DATAMARAN PODCAST #3
Powering Through Uncertain Times with AEP
Sandy Nessing - Managing Director of Global Sustainability
Sandy Nessing, Managing Director of Global Sustainability at American Electric Power (AEP), is a central figure in the energy sustainability space. As COVID-19 continues to cause a public health crisis and disrupt the most carefully laid plans, we caught up with her to discuss what it might mean for the future of corporate strategy, risk management, and ESG.
AEP’s business practices demonstrate how this future is more digital and connected than ever before. The company, and Nessing’s team specifically, have been investing resources and capital into digital solutions to ensure that they have solid internal processes in place to prepare for and respond to external risks.
COVID-19: a call for authenticity
In order to respond to COVID-19, companies need to be authentic - in their risk assessments, in their dealings with stakeholders, and with themselves. “We’re at a moment in time with COVID-19 and climate change where the societal impact that companies have is very apparent.”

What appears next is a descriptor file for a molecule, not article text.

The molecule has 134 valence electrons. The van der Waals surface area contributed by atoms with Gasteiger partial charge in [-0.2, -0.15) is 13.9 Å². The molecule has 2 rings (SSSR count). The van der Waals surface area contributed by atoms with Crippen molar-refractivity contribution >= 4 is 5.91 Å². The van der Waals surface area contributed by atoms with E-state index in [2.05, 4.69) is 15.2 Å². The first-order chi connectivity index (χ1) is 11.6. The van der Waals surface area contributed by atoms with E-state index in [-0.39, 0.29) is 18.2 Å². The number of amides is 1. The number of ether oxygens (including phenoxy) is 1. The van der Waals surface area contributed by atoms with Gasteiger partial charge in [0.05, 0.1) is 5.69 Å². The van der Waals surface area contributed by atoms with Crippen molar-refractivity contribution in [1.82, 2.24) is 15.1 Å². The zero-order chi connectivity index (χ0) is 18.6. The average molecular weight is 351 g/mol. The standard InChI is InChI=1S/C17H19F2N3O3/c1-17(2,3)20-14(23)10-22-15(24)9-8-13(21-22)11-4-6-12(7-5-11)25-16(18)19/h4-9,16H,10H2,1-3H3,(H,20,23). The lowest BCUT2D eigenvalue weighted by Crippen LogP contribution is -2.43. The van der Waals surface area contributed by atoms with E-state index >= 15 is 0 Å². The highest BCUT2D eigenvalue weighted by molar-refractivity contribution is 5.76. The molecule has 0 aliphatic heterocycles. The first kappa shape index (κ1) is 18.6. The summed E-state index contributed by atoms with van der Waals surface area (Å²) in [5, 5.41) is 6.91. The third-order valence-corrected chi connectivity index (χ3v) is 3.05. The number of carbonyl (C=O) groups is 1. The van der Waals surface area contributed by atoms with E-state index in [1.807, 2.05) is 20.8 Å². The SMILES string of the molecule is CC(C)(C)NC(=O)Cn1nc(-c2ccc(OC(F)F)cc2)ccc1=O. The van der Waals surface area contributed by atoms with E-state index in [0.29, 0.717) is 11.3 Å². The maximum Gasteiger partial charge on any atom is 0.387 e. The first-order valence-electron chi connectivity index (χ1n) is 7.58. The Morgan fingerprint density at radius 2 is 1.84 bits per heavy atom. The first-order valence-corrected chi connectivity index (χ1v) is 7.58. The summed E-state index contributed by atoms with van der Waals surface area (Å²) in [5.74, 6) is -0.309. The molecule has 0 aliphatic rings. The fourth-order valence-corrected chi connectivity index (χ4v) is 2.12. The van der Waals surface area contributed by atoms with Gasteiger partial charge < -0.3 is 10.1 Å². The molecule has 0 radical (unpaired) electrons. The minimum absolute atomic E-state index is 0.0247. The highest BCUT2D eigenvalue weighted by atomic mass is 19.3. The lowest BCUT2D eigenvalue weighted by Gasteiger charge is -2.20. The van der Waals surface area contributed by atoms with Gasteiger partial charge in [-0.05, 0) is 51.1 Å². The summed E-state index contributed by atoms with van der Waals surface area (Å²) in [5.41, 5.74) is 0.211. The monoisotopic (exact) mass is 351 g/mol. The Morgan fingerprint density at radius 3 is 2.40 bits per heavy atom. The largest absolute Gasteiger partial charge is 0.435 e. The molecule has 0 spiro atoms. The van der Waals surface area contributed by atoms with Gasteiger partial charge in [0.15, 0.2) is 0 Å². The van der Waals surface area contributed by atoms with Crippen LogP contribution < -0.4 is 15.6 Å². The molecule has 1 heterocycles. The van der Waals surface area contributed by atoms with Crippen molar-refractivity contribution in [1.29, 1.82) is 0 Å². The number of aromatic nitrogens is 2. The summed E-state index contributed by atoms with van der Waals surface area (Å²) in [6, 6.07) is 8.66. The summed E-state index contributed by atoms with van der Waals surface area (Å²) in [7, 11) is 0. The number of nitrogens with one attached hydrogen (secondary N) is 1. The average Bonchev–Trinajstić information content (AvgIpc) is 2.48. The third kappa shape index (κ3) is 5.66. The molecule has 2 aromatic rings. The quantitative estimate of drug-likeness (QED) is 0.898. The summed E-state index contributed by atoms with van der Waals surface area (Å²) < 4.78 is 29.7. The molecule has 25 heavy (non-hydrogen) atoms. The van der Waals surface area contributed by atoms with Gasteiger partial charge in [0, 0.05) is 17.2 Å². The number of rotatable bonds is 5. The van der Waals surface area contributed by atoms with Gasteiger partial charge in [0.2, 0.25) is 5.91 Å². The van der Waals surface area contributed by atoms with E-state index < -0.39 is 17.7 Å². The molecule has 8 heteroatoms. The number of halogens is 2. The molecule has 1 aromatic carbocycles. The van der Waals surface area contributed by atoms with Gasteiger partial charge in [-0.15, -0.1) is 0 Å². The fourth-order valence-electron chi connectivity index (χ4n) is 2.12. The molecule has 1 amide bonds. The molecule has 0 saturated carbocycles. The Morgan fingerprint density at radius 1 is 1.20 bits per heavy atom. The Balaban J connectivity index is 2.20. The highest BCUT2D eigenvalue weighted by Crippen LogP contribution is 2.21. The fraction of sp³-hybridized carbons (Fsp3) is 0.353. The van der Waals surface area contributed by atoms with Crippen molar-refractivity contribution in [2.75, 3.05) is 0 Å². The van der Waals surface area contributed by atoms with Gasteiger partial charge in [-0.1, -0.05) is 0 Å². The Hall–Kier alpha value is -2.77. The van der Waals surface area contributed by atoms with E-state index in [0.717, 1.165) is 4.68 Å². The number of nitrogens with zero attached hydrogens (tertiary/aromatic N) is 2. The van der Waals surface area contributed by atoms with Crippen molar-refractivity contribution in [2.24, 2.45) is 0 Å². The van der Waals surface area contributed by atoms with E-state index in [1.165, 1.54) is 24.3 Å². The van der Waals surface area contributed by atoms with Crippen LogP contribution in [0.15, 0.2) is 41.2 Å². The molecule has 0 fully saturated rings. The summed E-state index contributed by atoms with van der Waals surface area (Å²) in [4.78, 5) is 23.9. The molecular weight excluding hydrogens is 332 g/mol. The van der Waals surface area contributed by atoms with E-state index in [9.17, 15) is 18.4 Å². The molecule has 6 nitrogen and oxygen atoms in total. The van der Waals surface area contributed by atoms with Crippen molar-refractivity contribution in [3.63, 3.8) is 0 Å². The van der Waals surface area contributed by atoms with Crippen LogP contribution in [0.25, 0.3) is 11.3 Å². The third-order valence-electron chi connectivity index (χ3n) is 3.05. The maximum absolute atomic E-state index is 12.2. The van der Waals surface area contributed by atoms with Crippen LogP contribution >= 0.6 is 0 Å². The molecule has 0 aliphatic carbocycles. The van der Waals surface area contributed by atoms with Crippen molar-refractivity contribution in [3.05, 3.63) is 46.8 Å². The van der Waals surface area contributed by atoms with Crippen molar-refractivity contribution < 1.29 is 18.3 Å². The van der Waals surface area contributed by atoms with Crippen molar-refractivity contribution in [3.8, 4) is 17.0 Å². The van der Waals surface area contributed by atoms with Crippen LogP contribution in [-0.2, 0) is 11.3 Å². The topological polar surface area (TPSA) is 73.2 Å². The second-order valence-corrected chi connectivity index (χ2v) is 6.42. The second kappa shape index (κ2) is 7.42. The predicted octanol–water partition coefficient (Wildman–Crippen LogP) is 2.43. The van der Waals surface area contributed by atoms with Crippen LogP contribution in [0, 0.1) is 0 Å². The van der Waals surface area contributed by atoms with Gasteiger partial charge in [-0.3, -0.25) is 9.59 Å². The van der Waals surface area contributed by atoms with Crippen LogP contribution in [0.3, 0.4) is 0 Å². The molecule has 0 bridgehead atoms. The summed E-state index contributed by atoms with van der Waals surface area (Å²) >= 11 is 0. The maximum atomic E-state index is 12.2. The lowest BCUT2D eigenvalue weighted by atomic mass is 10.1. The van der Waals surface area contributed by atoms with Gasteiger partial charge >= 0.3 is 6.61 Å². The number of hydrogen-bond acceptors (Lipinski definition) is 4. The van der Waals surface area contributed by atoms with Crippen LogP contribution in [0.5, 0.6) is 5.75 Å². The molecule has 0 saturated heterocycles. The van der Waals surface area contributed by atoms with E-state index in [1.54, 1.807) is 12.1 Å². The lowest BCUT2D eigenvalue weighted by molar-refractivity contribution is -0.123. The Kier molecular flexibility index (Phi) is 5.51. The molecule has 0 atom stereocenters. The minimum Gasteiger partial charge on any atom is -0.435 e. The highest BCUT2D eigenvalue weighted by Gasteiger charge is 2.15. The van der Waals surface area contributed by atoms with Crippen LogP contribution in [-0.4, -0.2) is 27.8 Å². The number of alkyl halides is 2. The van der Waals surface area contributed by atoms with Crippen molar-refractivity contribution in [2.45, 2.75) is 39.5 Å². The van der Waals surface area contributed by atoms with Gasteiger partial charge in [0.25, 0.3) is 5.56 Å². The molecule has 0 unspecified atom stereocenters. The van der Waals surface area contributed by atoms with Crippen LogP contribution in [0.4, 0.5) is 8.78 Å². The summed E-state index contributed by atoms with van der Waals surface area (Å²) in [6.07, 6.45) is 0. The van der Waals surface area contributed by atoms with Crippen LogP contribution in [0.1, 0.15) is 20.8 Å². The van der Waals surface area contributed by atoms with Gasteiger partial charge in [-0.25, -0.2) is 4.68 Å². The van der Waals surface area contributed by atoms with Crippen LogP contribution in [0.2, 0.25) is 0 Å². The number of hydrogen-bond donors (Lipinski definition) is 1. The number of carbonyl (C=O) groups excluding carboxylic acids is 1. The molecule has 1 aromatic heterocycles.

It is more clear than ever that companies need to offer meaningful and impactful responses - or get left behind. As Nessing puts it, “it’s not just about reporting something, but about doing something.” Having internal processes to monitor the changing external market and build solid relationships across the value chain is essential.
At AEP, there is a common understanding that “now is the time when a company really needs to show its corporate purpose and be involved in its community of stakeholders.” Why? “When you bring people together, you change perspectives and dialogues.”
As the societal role of business undergoes something of a reevaluation in response to the current crisis, authenticity, engagement, and resilience are at a premium. Now, more than ever, demonstrating and assuring these things weighs heavily on a digital transformation.
What digitalization means at AEP
Digital technologies are central to increasing stakeholder engagement, improving efficiency, and ensuring a path for future innovations - in order to respond effectively to changes in the external landscape.
This is what Nessing means when she says that “digitalization is an external process.” To this end, AEP has been able to create a digital hub for building on outside relationships and planning for the future. In the time of COVID-19, this has led to some remarkable outcomes.
“Our digital team has allowed us to have an impact in ways we never thought possible. They came forward and volunteered to make PPE and digital thermometers using the power of 3-D printing and other digital tools.” And digitalization makes sense financially, too. According to Nessing, “[Our digital hub] is allowing us to save money - we aim to save $200MM by 2030.”